Weil and Hesse


Simone Weil


Eva Hesse

The writer Simone Weil died in 1943 at the age of 34. In spite of her short life, her legacy is a rich one, spanning a variety of métiers including philosophy, Christianity, theology, social justice, mysticism. And even though her life’s work was from her point of view of a god-centered believer, the atheist icon Albert Camus described her as “the only great spirit of our times.”

Another young German woman, the artist Eva Hesse, also died at the age of 34. Like Weil, her short life had more than its fair share of difficulty and suffering. Also similar is the world’s steadily increasing interest in her body of work. With only a ten year career, Hesse was influential in the move from Minimalism to Postminimalism. Writing about a recent retrospective of her work, art historian Arthur Danto addressed “the discolorations, the slackness in the membrane-like latex, the palpable aging of the material…Yet, somehow the work does not feel tragic. Instead it is full of life, of eros, even of comedy…Each piece in the show vibrates with originality and mischief.”

I am amazed by the legacy of both of these women even though their work is not similar in nature or outlook. Each achieved extraordinary depth during lives that were improbably and tragically shortened. Spending time with either body of work is a sober reminder that suffering is perennial and life is short. That what you do each day is what matters most.

“It is necessary to have had a revelation of reality through joy in order to find reality through suffering,” Weil wrote.

Christian Wiman, also an admirer of Weil, responded to this statement in his essay Love Bade Me Welcome:

I don’t really think it’s possible for humans to be at the same time conscious and comfortable…I would qualify Weil’s statement somewhat, then, by saying that reality, be it of this world or another, is not something one finds and then retains for good. It must be newly discovered daily, and newly lost.

That last line is a Taoist-like insight: the need, every day, to break ourselves apart and start fresh. That is a concept that speaks to me deeply.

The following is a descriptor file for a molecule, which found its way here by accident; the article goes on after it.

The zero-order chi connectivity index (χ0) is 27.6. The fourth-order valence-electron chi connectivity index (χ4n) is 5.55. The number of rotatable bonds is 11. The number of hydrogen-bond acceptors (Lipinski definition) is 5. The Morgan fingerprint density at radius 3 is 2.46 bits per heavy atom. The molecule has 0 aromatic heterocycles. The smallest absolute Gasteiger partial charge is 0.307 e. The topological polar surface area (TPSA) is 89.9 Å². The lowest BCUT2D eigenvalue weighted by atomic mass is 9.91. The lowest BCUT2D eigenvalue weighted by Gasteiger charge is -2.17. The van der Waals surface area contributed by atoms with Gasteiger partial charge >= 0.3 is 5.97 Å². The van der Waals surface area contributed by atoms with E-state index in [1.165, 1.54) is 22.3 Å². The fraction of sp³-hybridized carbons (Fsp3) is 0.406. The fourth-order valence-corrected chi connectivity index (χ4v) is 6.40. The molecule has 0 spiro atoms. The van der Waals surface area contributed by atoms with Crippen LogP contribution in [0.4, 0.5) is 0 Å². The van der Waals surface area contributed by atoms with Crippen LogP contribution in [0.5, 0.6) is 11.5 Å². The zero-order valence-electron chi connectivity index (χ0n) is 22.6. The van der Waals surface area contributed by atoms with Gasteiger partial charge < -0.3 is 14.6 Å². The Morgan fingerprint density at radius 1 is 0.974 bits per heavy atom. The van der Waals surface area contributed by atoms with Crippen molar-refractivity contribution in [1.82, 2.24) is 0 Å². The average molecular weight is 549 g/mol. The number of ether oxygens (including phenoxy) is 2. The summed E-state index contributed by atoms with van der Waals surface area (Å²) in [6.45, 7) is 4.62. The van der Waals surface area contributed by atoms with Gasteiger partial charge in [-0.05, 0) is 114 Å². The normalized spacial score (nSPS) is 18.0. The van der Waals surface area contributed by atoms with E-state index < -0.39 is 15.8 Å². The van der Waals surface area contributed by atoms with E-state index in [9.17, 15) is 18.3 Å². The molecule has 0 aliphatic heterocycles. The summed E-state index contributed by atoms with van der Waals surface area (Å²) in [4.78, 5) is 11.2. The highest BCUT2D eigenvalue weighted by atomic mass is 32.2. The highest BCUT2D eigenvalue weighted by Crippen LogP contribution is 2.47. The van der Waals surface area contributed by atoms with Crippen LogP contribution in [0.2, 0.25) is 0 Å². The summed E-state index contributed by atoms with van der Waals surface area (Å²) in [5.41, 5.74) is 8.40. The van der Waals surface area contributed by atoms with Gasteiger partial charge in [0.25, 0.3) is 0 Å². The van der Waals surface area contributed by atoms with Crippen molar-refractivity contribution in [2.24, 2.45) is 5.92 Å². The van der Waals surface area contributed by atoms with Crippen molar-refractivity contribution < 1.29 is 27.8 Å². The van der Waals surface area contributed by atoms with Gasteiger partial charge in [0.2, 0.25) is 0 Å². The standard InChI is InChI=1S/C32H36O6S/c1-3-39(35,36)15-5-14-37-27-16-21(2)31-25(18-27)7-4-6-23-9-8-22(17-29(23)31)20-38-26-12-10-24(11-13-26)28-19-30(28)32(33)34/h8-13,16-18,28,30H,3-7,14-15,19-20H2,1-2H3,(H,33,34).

But is it true, as Wiman claims, that it is not possible to be conscious and comfortable? Maybe it is the word comfortable that leaves me looking for some wiggle room. What about being conscious and accepting, in the spirit of Wendell Berry‘s admonishment to “be joyful though we have considered all the facts.” Still finding my way through that one.

6 Comment

  1. Sally Reed says:

    SW was the rare very articulate both-brilliant-and-deep mind. I try to keep these words of hers in mind when I am sitting with someone who is suffering.

    “Difficult as it is really to listen to someone in affliction, it is just as difficult for him to know that compassion is listening to him.”

  2. Deborah, your reservation about a categorical reading of Wiman’s statement is reasonable. Otherwise, life becomes centered around suffering, which while inevitable, pervasive, and integral to whatever meaning life has, does not define it. I have a similar reservation about Weil herself, whom in most respects I adore, that she too enthusiastically embraced a vocation in suffering.

  3. A, that’s it–a too enthusiastic embracing of the vocation of suffering. I too adore Simone but she’s an elixir that is too concentrated on its own.

  4. I love the Berry quote. So apt for these times. Or maybe, for all times.
    I like your idea of placing Weill and Hesse side-by-side, as it were. Intriguing possibilities.

    1. Ann, Thanks for your words and for stopping by. And yes, the two of them have a surprising number of commonalities.

  5. dmarshall58 says:

    I don’t know Weil or Hesse well, so you’ve given me more to explore. I was particularly interested in the statement from Christian Winman you quoted near the end. I’d say self-consciousness and comfort are incompatible. When you know too much about subjectivity, you learn to distrust everything. That’s not at all a bad thing–it does make each day new–and, especially for an artist, comfort is the enemy.

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